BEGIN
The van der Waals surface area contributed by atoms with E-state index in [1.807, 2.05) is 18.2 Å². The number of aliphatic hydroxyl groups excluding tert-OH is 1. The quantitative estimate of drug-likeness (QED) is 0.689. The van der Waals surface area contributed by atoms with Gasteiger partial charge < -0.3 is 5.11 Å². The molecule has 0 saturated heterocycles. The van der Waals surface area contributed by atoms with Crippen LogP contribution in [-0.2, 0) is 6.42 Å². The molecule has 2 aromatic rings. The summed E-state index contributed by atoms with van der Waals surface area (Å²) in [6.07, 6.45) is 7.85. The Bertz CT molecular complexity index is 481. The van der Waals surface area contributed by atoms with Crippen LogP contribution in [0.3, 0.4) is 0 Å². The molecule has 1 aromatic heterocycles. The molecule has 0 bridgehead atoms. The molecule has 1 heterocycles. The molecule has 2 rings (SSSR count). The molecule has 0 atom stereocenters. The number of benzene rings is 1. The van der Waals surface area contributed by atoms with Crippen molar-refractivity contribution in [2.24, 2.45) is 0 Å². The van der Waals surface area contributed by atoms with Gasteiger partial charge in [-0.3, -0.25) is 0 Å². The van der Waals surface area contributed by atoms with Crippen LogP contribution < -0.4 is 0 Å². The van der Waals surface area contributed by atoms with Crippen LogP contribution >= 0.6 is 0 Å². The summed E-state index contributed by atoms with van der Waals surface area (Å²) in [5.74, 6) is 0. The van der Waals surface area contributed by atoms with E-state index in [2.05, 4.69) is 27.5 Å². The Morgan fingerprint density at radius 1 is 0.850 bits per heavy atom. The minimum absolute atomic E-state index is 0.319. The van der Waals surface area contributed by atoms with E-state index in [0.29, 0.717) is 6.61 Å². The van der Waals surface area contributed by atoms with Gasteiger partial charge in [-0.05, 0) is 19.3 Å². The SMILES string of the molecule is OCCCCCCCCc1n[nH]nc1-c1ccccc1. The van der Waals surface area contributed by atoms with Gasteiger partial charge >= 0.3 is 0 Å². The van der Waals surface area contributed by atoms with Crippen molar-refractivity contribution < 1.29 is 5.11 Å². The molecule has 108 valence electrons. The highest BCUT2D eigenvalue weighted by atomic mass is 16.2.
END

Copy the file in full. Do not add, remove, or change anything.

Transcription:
The van der Waals surface area contributed by atoms with E-state index in [1.807, 2.05) is 18.2 Å². The number of aliphatic hydroxyl groups excluding tert-OH is 1. The quantitative estimate of drug-likeness (QED) is 0.689. The van der Waals surface area contributed by atoms with Gasteiger partial charge < -0.3 is 5.11 Å². The molecule has 0 saturated heterocycles. The van der Waals surface area contributed by atoms with Crippen LogP contribution in [-0.2, 0) is 6.42 Å². The molecule has 2 aromatic rings. The summed E-state index contributed by atoms with van der Waals surface area (Å²) in [6.07, 6.45) is 7.85. The Bertz CT molecular complexity index is 481. The van der Waals surface area contributed by atoms with Crippen LogP contribution in [0.3, 0.4) is 0 Å². The molecule has 1 aromatic heterocycles. The molecule has 0 bridgehead atoms. The molecule has 1 heterocycles. The molecule has 2 rings (SSSR count). The molecule has 0 atom stereocenters. The number of benzene rings is 1. The van der Waals surface area contributed by atoms with Crippen molar-refractivity contribution in [2.24, 2.45) is 0 Å². The van der Waals surface area contributed by atoms with Gasteiger partial charge in [-0.3, -0.25) is 0 Å². The van der Waals surface area contributed by atoms with Crippen LogP contribution < -0.4 is 0 Å². The van der Waals surface area contributed by atoms with Crippen LogP contribution >= 0.6 is 0 Å². The summed E-state index contributed by atoms with van der Waals surface area (Å²) in [5.74, 6) is 0. The van der Waals surface area contributed by atoms with E-state index in [2.05, 4.69) is 27.5 Å². The Morgan fingerprint density at radius 1 is 0.850 bits per heavy atom. The minimum absolute atomic E-state index is 0.319. The van der Waals surface area contributed by atoms with E-state index in [0.29, 0.717) is 6.61 Å². The van der Waals surface area contributed by atoms with Gasteiger partial charge in [-0.05, 0) is 19.3 Å². The SMILES string of the molecule is OCCCCCCCCc1n[nH]nc1-c1ccccc1. The van der Waals surface area contributed by atoms with Gasteiger partial charge >= 0.3 is 0 Å². The van der Waals surface area contributed by atoms with Crippen molar-refractivity contribution < 1.29 is 5.11 Å². The molecule has 108 valence electrons. The highest BCUT2D eigenvalue weighted by atomic mass is 16.2.